Recent short term experimental medicine studies of dutasteride (a steroid 5α-reductase inhibitor used to treat prostatic disease) have shown that it induces insulin resistance and fatty liver
Men who regularly receive dutasteride might be at increased risk of type 2 diabetes compared with those who use alternative treatments
What this study adds
The risk of type 2 diabetes was increased by approximately 30% over 11 years in men with benign prostatic hyperplasia who received one of the 5α-reductase inhibitors on the market, finasteride or dutasteride compared with tamsulosin
The decision to prescribe steroid 5α-reductase inhibitors for men with metabolic disease should be made in the context of other risk factors for type 2 diabetes; additional monitoring of blood glucose might be advisable
We thank Laurence Stewart (urologist NHS Lothian) and Sarah Wild (professor of epidemiology and honorary consultant in public health) for their helpful peer review of the manuscript. BRW and RA are supported by the Wellcome Trust and British Heart Foundation.
Contributors: RA, LW, BRW, and TMM designed the initial study using CPRD data. LW conducted the statistical analysis and collaborated with Y-HK-Y and EC-CL to explore findings in the Taiwanese dataset. LW and RA prepared the manuscript and all authors reviewed the manuscript. RA is the guarantor. The corresponding author attests that all listed authors meet authorship criteria and that no others meeting the criteria have been omitted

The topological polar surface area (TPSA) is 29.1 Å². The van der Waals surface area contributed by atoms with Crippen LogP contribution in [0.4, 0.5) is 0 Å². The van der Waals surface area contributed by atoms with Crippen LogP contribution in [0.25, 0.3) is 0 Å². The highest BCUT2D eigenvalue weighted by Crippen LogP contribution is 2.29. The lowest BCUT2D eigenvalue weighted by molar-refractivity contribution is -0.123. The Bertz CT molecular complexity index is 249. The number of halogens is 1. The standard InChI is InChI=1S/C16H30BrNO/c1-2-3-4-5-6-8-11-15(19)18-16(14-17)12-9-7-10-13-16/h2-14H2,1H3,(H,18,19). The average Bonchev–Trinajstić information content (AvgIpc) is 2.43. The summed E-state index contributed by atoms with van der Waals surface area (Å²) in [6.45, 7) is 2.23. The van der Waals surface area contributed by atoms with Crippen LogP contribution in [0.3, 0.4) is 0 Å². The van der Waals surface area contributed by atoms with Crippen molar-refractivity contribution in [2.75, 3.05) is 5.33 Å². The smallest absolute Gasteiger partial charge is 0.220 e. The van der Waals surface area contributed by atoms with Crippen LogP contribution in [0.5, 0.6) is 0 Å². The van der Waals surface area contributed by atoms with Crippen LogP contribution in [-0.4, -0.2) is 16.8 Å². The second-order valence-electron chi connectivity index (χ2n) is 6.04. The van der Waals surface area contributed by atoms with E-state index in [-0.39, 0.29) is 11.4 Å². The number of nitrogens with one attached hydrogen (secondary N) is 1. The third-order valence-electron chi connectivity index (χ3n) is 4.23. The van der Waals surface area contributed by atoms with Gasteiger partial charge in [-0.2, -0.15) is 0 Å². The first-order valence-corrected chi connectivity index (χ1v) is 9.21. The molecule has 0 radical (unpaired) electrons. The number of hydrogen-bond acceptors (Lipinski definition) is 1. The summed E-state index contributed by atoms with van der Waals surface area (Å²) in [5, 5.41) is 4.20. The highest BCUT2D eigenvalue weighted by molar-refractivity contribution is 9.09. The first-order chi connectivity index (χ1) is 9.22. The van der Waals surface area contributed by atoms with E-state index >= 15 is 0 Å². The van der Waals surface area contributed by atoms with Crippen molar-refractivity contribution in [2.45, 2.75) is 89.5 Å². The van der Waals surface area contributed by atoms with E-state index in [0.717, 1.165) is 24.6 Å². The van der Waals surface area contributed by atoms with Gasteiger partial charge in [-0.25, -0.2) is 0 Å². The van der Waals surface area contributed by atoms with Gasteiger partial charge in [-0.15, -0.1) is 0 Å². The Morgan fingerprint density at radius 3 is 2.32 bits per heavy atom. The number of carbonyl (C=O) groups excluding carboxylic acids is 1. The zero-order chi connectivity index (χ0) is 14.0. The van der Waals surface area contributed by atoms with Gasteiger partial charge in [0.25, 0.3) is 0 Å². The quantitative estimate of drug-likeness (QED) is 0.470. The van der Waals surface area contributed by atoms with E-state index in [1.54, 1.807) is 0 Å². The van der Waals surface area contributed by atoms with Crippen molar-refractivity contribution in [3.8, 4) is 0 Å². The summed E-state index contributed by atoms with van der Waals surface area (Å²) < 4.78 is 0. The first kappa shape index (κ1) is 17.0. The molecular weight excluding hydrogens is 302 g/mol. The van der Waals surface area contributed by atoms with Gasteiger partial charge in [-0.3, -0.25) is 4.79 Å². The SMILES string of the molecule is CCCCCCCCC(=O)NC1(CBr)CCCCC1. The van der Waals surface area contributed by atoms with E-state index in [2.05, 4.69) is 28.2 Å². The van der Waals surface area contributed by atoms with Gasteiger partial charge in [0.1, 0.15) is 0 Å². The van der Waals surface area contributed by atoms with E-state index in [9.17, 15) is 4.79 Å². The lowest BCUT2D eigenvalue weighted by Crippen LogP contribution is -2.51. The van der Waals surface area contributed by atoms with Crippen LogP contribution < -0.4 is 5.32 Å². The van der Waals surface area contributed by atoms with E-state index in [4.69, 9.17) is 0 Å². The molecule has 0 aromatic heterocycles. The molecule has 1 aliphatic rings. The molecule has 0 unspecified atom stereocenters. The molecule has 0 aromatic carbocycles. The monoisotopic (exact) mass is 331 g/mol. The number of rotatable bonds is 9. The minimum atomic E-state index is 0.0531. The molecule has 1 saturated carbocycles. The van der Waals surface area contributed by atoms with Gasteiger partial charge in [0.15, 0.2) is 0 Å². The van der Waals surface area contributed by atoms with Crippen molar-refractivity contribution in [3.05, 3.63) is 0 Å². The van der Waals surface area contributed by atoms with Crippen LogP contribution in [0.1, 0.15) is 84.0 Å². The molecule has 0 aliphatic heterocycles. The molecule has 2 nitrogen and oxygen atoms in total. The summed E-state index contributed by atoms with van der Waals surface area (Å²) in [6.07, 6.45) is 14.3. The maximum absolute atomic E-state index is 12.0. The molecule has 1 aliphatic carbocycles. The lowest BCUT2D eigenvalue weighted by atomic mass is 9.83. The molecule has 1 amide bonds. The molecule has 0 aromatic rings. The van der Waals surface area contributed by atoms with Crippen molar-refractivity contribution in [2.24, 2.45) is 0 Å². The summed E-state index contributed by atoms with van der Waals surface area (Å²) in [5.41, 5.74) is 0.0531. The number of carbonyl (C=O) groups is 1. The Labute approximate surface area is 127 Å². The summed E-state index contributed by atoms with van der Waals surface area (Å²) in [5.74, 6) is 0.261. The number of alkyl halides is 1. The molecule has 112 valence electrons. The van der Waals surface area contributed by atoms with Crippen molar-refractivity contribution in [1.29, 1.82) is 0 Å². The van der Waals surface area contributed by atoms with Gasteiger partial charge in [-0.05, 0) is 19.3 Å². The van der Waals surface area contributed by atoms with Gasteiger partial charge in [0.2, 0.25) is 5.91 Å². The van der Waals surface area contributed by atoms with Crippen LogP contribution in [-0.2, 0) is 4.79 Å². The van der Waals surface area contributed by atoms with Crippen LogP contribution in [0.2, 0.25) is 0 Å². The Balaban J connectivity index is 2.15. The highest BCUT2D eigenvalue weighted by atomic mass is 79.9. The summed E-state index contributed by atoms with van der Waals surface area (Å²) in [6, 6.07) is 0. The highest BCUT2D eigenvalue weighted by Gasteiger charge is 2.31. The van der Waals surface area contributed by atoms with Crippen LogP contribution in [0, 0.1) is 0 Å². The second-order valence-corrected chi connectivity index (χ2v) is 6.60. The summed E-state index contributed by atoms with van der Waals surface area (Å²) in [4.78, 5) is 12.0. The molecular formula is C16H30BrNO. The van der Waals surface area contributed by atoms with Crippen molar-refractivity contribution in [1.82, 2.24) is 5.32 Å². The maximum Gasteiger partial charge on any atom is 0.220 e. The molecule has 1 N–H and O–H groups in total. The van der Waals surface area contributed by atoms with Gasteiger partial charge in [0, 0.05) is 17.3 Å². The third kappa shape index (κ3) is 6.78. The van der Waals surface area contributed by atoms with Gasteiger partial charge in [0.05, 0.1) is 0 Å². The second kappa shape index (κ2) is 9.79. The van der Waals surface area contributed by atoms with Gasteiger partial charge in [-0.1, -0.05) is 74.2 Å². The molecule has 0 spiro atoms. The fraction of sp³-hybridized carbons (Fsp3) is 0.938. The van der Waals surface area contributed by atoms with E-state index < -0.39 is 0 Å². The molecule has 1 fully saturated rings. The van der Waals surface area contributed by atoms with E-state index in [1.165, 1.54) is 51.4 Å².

Funding: This study was funded by Edinburgh and Lothians Health Foundation. The funder had no role in the design, conduct, or data interpretation of the study. The researchers were independent from the funders, and all authors, external and internal, had full access to all of the data (including statistical reports and tables).
Competing interests: All authors have completed the ICMJE uniform disclosure form at www.icmje.org/coi_disclosure.pdf and declare: no support from any organisation for the submitted work; no financial relationships with any organisations that might have an interest in the submitted work in the previous three years; no other relationships or activities that could appear to have influenced the submitted work.
Ethical approval: The study protocol was approved by the independent scientific advisory committee for UK Medicines and Healthcare Products Regulatory Agency database research (protocol No 13_189) and the institutional review board, National Cheng Kung University Hospital (protocol No -/B-EX-105-023).
Data sharing: No additional data are available.
Transparency: The lead author (the manuscript’s guarantor) affirms that the manuscript is an honest, accurate, and transparent account of the study bring reported; that no important aspects of the study have been omitted; and that any discrepancies from the study as planned (and, if relevant, registered) have been explained.